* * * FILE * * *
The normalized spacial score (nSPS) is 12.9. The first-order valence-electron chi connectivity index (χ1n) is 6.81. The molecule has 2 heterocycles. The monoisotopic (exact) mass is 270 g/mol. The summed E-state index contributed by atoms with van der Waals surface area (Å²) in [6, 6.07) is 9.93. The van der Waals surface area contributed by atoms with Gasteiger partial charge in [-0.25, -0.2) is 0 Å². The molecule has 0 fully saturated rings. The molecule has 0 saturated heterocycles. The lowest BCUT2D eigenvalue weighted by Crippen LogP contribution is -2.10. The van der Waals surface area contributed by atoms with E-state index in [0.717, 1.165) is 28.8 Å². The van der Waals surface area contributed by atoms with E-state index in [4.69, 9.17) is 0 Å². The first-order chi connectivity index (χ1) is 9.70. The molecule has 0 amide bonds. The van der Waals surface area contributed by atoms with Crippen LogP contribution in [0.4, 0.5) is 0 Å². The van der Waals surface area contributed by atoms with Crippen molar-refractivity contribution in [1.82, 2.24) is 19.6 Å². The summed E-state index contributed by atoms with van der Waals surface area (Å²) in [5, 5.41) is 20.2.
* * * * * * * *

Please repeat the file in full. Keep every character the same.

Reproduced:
The normalized spacial score (nSPS) is 12.9. The first-order valence-electron chi connectivity index (χ1n) is 6.81. The molecule has 2 heterocycles. The monoisotopic (exact) mass is 270 g/mol. The summed E-state index contributed by atoms with van der Waals surface area (Å²) in [6, 6.07) is 9.93. The van der Waals surface area contributed by atoms with Gasteiger partial charge in [-0.25, -0.2) is 0 Å². The molecule has 0 fully saturated rings. The molecule has 0 saturated heterocycles. The lowest BCUT2D eigenvalue weighted by Crippen LogP contribution is -2.10. The van der Waals surface area contributed by atoms with E-state index in [0.717, 1.165) is 28.8 Å². The van der Waals surface area contributed by atoms with E-state index in [4.69, 9.17) is 0 Å². The first-order chi connectivity index (χ1) is 9.70. The molecule has 0 amide bonds. The van der Waals surface area contributed by atoms with Crippen LogP contribution in [0.4, 0.5) is 0 Å². The van der Waals surface area contributed by atoms with Crippen molar-refractivity contribution in [1.82, 2.24) is 19.6 Å². The summed E-state index contributed by atoms with van der Waals surface area (Å²) in [5, 5.41) is 20.2.